The Cubs talk a lot about the future, but it can be hard to see, like the iconic center-field scoreboard that almost disappeared in the fog on Monday night at Wrigley Field. Rooftop buildings became almost unrecognizable, with the bottom of the scoreboard only visible through the glow of advertisements.
For Cubs fans, the light could be found almost 1,200 miles away, where top prospect Javier Baez drilled four home runs at advanced Class-A Daytona. As the Cubs staggered through a 6-2 loss to the Cincinnati Reds, Baez made history, becoming only the second player to do that in a single game in the Florida State League’s 94 years of existence.
Whether or not it becomes “Puig-mania 2.0,” the Cubs (25-36) hope to one day get the kind of bounce the Los Angeles Dodgers received with Yasiel Puig, the Cuban outfielder who was named the National League’s player of the week after hitting .464 with four homers and 10 RBI in his first seven games in “The Show.”
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Baez showed the explosiveness that made him a 2011 first-round pick in Monday’s 9-6 win over the Fort Myers Miracle, a Minnesota Twins affiliate. That ninth overall pick could be one of several building blocks left by the Jim Hendry administration.
Theo Epstein’s front office has so much capital invested in a generation of prospects that includes Baez, Jorge Soler and Albert Almora.
“Those are the guys that we’re counting on,” manager Dale Sveum said. “Those are the guys that you have to have hit. Otherwise, you’re back to the drawing board.”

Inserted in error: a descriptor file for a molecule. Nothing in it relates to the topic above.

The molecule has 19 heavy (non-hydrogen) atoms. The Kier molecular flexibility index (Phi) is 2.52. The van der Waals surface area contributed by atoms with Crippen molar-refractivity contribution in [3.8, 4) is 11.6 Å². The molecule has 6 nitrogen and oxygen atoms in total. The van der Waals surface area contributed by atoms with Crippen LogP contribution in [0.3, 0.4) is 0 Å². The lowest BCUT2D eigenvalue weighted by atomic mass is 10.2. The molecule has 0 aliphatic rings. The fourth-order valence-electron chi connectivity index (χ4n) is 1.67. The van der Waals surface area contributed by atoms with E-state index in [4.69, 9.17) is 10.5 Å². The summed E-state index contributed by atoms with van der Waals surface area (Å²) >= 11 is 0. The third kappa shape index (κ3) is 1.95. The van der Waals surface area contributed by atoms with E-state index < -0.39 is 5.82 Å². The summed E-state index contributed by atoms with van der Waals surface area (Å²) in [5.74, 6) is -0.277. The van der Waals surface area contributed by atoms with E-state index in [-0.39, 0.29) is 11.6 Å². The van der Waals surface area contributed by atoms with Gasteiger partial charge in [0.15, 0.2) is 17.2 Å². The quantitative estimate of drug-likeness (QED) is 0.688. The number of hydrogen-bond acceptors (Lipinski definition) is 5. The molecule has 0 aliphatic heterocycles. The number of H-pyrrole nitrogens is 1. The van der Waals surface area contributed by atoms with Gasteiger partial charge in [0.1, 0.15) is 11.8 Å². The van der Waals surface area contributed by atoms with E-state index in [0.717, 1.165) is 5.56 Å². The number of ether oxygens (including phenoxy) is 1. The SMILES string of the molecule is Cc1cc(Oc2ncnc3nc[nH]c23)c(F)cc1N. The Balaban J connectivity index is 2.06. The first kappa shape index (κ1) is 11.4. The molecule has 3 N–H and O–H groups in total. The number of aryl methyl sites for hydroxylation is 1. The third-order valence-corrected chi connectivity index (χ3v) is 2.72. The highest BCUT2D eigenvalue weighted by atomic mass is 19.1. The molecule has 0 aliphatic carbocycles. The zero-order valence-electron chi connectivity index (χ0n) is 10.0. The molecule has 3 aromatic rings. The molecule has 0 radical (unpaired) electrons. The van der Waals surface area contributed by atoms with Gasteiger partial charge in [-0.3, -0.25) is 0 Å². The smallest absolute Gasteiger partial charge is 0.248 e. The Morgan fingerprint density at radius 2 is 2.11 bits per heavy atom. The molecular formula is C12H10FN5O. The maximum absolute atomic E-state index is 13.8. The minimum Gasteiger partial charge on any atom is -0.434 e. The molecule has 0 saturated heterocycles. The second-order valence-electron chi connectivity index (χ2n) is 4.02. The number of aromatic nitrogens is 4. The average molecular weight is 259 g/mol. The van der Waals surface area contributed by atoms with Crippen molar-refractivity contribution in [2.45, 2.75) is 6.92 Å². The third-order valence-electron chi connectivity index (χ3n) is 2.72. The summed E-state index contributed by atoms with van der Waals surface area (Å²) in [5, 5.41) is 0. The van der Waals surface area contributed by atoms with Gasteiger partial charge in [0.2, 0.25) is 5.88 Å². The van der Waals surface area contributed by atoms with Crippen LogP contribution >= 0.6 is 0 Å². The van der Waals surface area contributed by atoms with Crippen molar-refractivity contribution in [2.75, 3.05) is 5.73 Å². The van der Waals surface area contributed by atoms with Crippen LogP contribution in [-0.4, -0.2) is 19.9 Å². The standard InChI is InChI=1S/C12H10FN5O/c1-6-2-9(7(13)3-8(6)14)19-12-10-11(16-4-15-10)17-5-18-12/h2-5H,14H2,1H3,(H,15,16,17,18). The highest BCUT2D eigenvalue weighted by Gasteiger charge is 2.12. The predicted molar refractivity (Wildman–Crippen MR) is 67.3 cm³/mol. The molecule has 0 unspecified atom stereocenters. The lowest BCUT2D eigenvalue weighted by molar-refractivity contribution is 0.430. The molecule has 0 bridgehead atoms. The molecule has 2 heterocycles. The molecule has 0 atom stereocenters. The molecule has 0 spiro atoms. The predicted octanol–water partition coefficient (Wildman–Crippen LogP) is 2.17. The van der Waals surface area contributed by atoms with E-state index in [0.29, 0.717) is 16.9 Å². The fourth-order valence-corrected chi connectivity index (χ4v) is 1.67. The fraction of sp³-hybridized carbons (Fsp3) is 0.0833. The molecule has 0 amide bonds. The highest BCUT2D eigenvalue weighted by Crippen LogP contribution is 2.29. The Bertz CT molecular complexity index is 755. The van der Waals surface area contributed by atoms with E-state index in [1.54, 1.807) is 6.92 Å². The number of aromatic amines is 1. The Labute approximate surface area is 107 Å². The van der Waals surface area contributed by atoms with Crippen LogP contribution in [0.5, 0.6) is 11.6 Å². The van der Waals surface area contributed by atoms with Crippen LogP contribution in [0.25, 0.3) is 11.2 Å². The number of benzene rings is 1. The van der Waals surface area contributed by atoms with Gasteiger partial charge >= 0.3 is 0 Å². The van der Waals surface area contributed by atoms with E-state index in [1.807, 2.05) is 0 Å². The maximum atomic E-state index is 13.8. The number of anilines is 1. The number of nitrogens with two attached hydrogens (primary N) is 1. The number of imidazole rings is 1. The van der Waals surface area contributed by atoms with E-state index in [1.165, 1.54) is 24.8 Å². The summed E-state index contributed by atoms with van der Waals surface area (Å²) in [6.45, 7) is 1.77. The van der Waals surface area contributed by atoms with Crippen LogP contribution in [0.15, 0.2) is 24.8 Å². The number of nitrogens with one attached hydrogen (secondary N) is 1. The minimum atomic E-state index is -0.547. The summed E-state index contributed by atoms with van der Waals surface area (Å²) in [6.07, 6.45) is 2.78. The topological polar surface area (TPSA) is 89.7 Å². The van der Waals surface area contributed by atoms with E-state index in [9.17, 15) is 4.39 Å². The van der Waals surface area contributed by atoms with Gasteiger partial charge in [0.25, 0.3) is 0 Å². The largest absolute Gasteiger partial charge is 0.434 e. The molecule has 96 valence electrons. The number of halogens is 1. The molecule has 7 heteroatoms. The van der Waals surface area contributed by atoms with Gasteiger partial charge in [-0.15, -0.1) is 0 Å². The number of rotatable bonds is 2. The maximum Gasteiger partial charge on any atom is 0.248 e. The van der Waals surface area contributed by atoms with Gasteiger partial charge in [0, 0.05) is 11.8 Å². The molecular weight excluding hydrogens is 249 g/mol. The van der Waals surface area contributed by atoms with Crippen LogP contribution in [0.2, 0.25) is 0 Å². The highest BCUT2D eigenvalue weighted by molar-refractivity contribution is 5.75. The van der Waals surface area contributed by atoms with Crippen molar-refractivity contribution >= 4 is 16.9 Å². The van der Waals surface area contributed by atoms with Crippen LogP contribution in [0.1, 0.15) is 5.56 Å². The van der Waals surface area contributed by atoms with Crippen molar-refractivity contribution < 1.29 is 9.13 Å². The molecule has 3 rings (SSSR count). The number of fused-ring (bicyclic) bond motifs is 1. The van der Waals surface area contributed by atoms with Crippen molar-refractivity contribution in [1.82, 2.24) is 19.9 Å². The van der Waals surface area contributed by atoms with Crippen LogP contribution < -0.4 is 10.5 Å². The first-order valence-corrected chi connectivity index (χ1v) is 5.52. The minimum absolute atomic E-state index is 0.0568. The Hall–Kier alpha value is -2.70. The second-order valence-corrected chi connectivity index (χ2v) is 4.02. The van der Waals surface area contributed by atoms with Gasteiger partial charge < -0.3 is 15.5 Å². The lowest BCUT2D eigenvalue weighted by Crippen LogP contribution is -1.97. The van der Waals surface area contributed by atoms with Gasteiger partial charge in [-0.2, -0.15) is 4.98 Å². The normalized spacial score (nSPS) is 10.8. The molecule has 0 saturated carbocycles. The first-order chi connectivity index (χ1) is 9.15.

That or-else threat usually isn’t part of the narrative. Baez is now hitting .291 with 13 home runs and 44 RBI through 57 games after that four-homer, seven-RBI outburst at Jackie Robinson Ballpark. The 20-year-old shortstop is on a fast track, but don’t expect to see him at Wrigley Field anytime soon.
“Organizations need (them) to come through when you do call them up,” Sveum said. “(But) whether it’s Baez or Soler or the Almoras – whenever they’re ready to get here - we’re still talking about a couple years away. We’re not talking about next year or anytime this year.”
This is exactly what Cubs fans want to see, but Sveum essentially ruled out the idea of Baez or Soler or No. 2 overall pick Kris Bryant getting promoted to the big leagues near the end of this season.
Bryant, the University of San Diego third baseman, still has to sign his first pro contract after leading the nation in homers (31), runs scored (80), walks (66) and slugging percentage (.820) this season.
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Almora, last year’s first-round pick, is batting .423 through his first 17 games at Class-A Kane County. The Cubs aren’t going to rush Soler, the $30 million Cuban outfielder who’s hitting .278 with eight homers and 34 RBI at Daytona.
“It’s not what we’re trying to do,” Sveum said. “They’re here to develop and stay at a level and produce. We’re still not getting the huge production at that level, so they still have to develop before they get here. You don’t call people up just because they’re supposed to be prospects. They still have to produce and put numbers up and be consistent.”
One game isn’t going to change the plan for Baez, even if he has shown flashes of the Puig potential to trend on Twitter, go viral on YouTube and make national headlines.
“It’s a pretty special night for anybody at any level to hit four home runs,” Sveum said. “That’s what we’re hoping for when it all gets developed and ready to go here – those kind of days and that kind of power that changes games around with one swing.”